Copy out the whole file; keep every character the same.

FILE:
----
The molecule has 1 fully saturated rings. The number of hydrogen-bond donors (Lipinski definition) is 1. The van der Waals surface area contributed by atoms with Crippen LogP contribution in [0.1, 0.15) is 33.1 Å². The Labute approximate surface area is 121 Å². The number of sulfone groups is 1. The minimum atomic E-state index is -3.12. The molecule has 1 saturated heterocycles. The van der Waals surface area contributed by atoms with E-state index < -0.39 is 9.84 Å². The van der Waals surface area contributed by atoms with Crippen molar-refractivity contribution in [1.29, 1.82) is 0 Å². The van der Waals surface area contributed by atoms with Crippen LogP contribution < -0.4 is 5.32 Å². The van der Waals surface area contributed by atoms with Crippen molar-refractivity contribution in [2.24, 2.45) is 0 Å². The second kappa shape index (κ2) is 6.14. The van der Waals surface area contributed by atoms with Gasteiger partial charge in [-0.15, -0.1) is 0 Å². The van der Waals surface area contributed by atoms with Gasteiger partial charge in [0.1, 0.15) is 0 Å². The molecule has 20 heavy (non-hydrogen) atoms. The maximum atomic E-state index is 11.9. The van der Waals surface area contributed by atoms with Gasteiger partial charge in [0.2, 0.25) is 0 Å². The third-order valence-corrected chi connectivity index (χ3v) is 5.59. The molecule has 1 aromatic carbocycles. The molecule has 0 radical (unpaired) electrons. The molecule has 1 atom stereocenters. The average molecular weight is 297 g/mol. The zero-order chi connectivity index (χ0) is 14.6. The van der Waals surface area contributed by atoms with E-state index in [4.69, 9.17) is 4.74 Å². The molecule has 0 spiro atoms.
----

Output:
The molecule has 1 fully saturated rings. The number of hydrogen-bond donors (Lipinski definition) is 1. The van der Waals surface area contributed by atoms with Crippen LogP contribution in [0.1, 0.15) is 33.1 Å². The Labute approximate surface area is 121 Å². The number of sulfone groups is 1. The minimum atomic E-state index is -3.12. The molecule has 1 saturated heterocycles. The van der Waals surface area contributed by atoms with E-state index < -0.39 is 9.84 Å². The van der Waals surface area contributed by atoms with Crippen molar-refractivity contribution in [1.29, 1.82) is 0 Å². The van der Waals surface area contributed by atoms with Crippen LogP contribution < -0.4 is 5.32 Å². The van der Waals surface area contributed by atoms with Crippen molar-refractivity contribution in [2.24, 2.45) is 0 Å². The second kappa shape index (κ2) is 6.14. The van der Waals surface area contributed by atoms with Gasteiger partial charge in [-0.15, -0.1) is 0 Å². The van der Waals surface area contributed by atoms with Gasteiger partial charge in [0.1, 0.15) is 0 Å². The molecule has 20 heavy (non-hydrogen) atoms. The maximum atomic E-state index is 11.9. The van der Waals surface area contributed by atoms with Gasteiger partial charge in [0.2, 0.25) is 0 Å². The third-order valence-corrected chi connectivity index (χ3v) is 5.59. The molecule has 1 aromatic carbocycles. The molecule has 0 radical (unpaired) electrons. The molecule has 1 atom stereocenters. The average molecular weight is 297 g/mol. The zero-order chi connectivity index (χ0) is 14.6. The van der Waals surface area contributed by atoms with E-state index in [4.69, 9.17) is 4.74 Å². The molecule has 0 spiro atoms.